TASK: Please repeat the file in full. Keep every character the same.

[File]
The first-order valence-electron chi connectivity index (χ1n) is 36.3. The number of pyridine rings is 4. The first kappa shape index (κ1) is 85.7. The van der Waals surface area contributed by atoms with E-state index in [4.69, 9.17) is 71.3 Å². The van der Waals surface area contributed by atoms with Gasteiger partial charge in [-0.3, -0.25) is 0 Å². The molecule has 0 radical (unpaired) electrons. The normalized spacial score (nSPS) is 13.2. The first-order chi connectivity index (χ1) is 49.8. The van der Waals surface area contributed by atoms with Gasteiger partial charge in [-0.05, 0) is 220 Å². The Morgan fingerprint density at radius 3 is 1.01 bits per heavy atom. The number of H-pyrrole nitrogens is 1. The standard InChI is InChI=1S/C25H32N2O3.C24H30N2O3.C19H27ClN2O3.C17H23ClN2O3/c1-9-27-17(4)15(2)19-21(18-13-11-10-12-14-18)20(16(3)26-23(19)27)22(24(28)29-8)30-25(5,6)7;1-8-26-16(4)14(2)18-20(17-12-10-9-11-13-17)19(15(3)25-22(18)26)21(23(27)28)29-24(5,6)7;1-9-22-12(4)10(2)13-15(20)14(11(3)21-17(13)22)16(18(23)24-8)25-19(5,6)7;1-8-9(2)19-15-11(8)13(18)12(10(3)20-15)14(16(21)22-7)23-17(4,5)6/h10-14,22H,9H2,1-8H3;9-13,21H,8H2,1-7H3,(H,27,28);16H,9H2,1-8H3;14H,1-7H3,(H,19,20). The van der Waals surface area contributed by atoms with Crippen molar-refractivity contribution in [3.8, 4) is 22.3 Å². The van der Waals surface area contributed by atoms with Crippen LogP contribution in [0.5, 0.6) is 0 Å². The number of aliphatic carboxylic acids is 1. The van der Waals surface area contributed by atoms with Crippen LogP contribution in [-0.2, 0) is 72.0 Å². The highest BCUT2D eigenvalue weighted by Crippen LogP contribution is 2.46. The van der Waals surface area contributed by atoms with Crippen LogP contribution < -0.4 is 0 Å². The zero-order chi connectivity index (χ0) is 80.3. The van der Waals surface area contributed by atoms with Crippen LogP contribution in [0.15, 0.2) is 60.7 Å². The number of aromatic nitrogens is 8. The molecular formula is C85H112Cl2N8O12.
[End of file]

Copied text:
The first-order valence-electron chi connectivity index (χ1n) is 36.3. The number of pyridine rings is 4. The first kappa shape index (κ1) is 85.7. The van der Waals surface area contributed by atoms with E-state index in [4.69, 9.17) is 71.3 Å². The van der Waals surface area contributed by atoms with Gasteiger partial charge in [-0.3, -0.25) is 0 Å². The molecule has 0 radical (unpaired) electrons. The normalized spacial score (nSPS) is 13.2. The first-order chi connectivity index (χ1) is 49.8. The van der Waals surface area contributed by atoms with Gasteiger partial charge in [-0.05, 0) is 220 Å². The Morgan fingerprint density at radius 3 is 1.01 bits per heavy atom. The number of H-pyrrole nitrogens is 1. The standard InChI is InChI=1S/C25H32N2O3.C24H30N2O3.C19H27ClN2O3.C17H23ClN2O3/c1-9-27-17(4)15(2)19-21(18-13-11-10-12-14-18)20(16(3)26-23(19)27)22(24(28)29-8)30-25(5,6)7;1-8-26-16(4)14(2)18-20(17-12-10-9-11-13-17)19(15(3)25-22(18)26)21(23(27)28)29-24(5,6)7;1-9-22-12(4)10(2)13-15(20)14(11(3)21-17(13)22)16(18(23)24-8)25-19(5,6)7;1-8-9(2)19-15-11(8)13(18)12(10(3)20-15)14(16(21)22-7)23-17(4,5)6/h10-14,22H,9H2,1-8H3;9-13,21H,8H2,1-7H3,(H,27,28);16H,9H2,1-8H3;14H,1-7H3,(H,19,20). The van der Waals surface area contributed by atoms with Crippen molar-refractivity contribution in [3.8, 4) is 22.3 Å². The van der Waals surface area contributed by atoms with Crippen LogP contribution in [0.5, 0.6) is 0 Å². The number of aliphatic carboxylic acids is 1. The van der Waals surface area contributed by atoms with Crippen LogP contribution in [-0.2, 0) is 72.0 Å². The highest BCUT2D eigenvalue weighted by Crippen LogP contribution is 2.46. The van der Waals surface area contributed by atoms with Crippen LogP contribution < -0.4 is 0 Å². The zero-order chi connectivity index (χ0) is 80.3. The van der Waals surface area contributed by atoms with Crippen LogP contribution in [0.15, 0.2) is 60.7 Å². The number of aromatic nitrogens is 8. The molecular formula is C85H112Cl2N8O12.